5 Innovative Ways to Use Cohort Forums in Learning
Posted: February 27, 2019
Cohort learning is an excellent way to bind groups of employees together so they can build better connections, share knowledge, and spark innovation. When these forums take place online, you’re giving participants a place to collaborate and learn from each other without the formality of a traditional training course. Online cohort learning forums also can help round out your blended learning philosophy so that you are engaging learners in a variety of ways and encouraging them to put into practice what they’re learning — whether it be in a classroom, in an eLearning course, or on the job.
Let’s look at some innovative ways to weave online cohort learning forums into your learning and development strategy with this free list! Download below.
Now that we’ve looked at some ways you can incorporate cohort forums into your learning and development strategy, let’s briefly discuss some important steps that will help you get those online cohort forums off the ground.
Step 1: Prepare.
- Have an online cohort forum strategy:
- What are the goals you want to accomplish? What objectives will you be targeting with your forum?
- How will you measure success?
- Will you guide all the conversations, or will participants be able to start their own?
- How frequently do you expect participants to use the forum, and will this be a requirement?
- Know your social media policy and ensure participants do too. This should include guidelines and rules for participating in internal forums so there’s no question about what’s acceptable and what isn’t in this space.
- Determine where you will host your forum, for example: Facebook, LinkedIn, SharePoint, an LMS, or some other online forum for posting conversations.
- As mentioned earlier, consider the size of your cohort group so that it’s easy for you to manage and for your learners to participate.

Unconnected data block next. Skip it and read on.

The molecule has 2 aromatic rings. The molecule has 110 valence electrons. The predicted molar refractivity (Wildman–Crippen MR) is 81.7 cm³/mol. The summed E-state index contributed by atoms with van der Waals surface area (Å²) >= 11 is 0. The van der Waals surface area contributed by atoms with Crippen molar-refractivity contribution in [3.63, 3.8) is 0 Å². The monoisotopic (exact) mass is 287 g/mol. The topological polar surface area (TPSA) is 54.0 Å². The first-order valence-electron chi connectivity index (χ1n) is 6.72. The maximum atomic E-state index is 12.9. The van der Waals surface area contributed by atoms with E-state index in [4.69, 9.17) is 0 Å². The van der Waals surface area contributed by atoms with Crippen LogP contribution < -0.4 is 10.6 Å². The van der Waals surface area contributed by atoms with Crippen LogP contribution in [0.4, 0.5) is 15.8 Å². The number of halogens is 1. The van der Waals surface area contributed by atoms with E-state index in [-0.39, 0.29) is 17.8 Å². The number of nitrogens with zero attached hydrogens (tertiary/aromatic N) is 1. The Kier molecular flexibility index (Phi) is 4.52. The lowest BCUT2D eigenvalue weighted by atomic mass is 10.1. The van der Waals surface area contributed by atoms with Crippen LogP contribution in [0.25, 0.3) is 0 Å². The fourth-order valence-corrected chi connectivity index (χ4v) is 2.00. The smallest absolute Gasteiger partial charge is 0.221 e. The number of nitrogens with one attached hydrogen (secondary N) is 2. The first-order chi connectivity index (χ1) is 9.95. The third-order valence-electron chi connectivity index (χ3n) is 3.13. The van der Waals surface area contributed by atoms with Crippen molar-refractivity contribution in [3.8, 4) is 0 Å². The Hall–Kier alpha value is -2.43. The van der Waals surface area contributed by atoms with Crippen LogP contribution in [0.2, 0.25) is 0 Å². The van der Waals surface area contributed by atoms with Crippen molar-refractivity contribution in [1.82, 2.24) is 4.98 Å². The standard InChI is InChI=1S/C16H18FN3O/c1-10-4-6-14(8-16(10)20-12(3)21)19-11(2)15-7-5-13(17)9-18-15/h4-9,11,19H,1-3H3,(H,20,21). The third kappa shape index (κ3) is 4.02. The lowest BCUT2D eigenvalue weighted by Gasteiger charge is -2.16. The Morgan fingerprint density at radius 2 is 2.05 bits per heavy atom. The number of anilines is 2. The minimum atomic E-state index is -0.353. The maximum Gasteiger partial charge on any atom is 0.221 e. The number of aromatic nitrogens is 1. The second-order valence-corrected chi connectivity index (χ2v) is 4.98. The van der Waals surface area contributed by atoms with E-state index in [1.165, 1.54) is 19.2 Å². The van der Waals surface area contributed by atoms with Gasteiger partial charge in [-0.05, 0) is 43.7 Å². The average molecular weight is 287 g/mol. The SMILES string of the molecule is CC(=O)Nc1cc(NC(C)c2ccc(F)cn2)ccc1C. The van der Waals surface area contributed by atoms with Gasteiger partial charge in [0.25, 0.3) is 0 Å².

Step 2: Launch your forum and inspire conversations.
- Be prepared that you’ll be the guide initially for how the conversation will go in your online forum. You’ll want to model the behavior that you expect cohort participants to reflect.
- Ask compelling questions that evoke thought, reflection, or action. Drill into best practices and ask questions like:
- How do you do __________ now?
- What could we do differently with _____________?
- What do you wish you had known about _____________ before __________?
- What experience have you had with______________?
- Where can __________ support you more with ______________?
- Be ready to respond to and act on the ideas presented in the forum so that participants know their input was heard and valued.
Step 3: Moderate and deepen the conversation.
- Once you’ve started the conversation, check in on it periodically to ensure it remains on topic and focused on the goals you originally planned.
- Watch out for trolls or others who would derail the subject. This is when your social media procedures may need to come into play. Have a plan for how you’ll handle behavior that doesn’t move the conversation forward.
- Highlight good ideas and don’t forget to participate in the conversation too. Let everyone know that you are playing an active role in the process and that you value the time people are putting into contributing to the forum.
Remember that people like to talk, so here’s an opportunity to channel that enthusiasm into meaningful conversations that can lead your organization to higher levels of engagement and performance while steering the company culture. What ideas do you have for using online cohort forums in your organization?
Ready to add a custom cohort experience to your next training initiative but not sure where to start?
Contact Debbie today to learn more about our team and how we can help you craft custom learning solutions that drive business results!
About the Author
Emily’s venture into the training industry began almost two decades ago. She’s worked in a variety of learning roles, gathering a wealth of experience that one day would lead her to finding her niche in instructional design. Nowadays, she works with a variety of clients and builds training that goes beyond just checking off requirements. Instead, she encourages behavior change that focuses on achieving real results. She also holds a Master of Education in Instructional Systems Design. When Emily is not behind the computer coming up with her next creative training program, you’ll find her hitting the road for a run or on a plane trying to see as much of the world as she can. Emily lives with her husband; Juan, and with their awesome dog; Lola, in the bustling port city of Rotterdam, The Netherlands.